District 590 is divided into two Units on the basis of morphology:
591 Margaree Plateau
592 St. Lawrence Slopes
District 590 is underlain by resistant early Carboniferous strata that flank the Highlands Region in Cape Breton. The rocks are predominantly coarse early Horton deposits, but in many places along the western side of the Highlands, Early Carboniferous lava flows are found; some reach 300 m in thickness.
These Early Carboniferous deposits are in some places in fault contact
with the Highlands Region and in others have been deposited directly onto the surface. Immediately at the contact, the Carboniferous strata are often tilted up or domed, indicating that the highland block moved up vertically through them. In some places away from the contact, domed hills of Early Carboniferous strata occur. These domed hills may conceal blocks of the ancient rocks underneath them. Examples of these hills are Hunters Mountain and Salt Mountain. Elsewhere, these resistant strata form shoulders high on the slopes of the Highlands. The Highlands may once have been covered by many thousands of feet of Carboniferous rocks, which have been stripped away, leaving these resistant remnants. Occasionally pockets of Middle Carboniferous strata remain, such as those of the Riversdale Group around Chimney Corner, but these have generally been preserved in downfaulted blocks. Similarly, the Windsor strata that are found here and there around the margins of the Highlands lie almost entirely in faulted valleys.
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The District is dissected by faults which lie predominantly northeast to southwest, parallel to the fold direction typical of the Carboniferous Basin, and parallel to the general structural trend in Cape Breton. These faults are usually followed by river valleys. The terrain is generally elevated and rugged, reaching 300-350 m in places along the slopes of the Highlands.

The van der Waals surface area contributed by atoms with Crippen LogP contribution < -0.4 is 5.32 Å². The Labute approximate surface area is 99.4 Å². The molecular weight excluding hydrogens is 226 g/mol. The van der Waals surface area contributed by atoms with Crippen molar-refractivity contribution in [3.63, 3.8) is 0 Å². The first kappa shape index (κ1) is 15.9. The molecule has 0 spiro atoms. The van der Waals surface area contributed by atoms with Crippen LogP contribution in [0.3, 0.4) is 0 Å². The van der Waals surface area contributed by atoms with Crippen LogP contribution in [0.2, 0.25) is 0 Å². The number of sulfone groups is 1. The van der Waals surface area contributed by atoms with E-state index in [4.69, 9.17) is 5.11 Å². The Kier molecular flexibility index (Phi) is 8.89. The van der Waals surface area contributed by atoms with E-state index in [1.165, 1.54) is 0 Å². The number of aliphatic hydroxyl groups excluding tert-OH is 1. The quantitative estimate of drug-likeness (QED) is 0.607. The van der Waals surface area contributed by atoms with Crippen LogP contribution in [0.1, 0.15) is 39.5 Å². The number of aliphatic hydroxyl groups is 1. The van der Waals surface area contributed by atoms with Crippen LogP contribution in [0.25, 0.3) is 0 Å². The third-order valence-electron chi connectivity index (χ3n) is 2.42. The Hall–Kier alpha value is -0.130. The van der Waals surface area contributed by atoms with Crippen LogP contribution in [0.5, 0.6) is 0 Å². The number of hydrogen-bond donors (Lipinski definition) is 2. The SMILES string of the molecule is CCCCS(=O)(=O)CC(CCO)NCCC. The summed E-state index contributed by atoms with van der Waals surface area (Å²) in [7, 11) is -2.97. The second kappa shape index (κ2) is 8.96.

The District is heavily mantled with glacial deposits that were washed down during deglaciation of the Highlands. These are thickest close to the Highlands slopes, particularly where the ice followed fault valleys, such as those of the Margaree and Middle rivers.
A wave-cut notch 6-10 m above the high tide mark is prominent around Cape St. Lawrence from Chéticamp to Cape North and beyond to Cape Smokey. In places it is overlain by peat of early Wisconsinan age.
Because much of this plateau flanks the Highlands Region and is deeply dissected, there is considerable relative relief, with many fine views from the valley floors. Indeed, a considerable stretch of the scenic Cabot Trail traverses Unit 591, following the broad valleys of the Middle River and the Margaree River system. Other valleys of high scenic quality have been cut by the Baddeck and North rivers. In all cases, the flat river valley floors are enhanced by livestock farms and contain ocean inlets at their mouths. The northern areas (sub-Units 592b and 592c) exhibit fine coastal scenery.
|T2.1 Introduction to the Geological History of Nova Scotia|
|T3.3 Glaciation, Deglaciation, and Sea-levelChanges||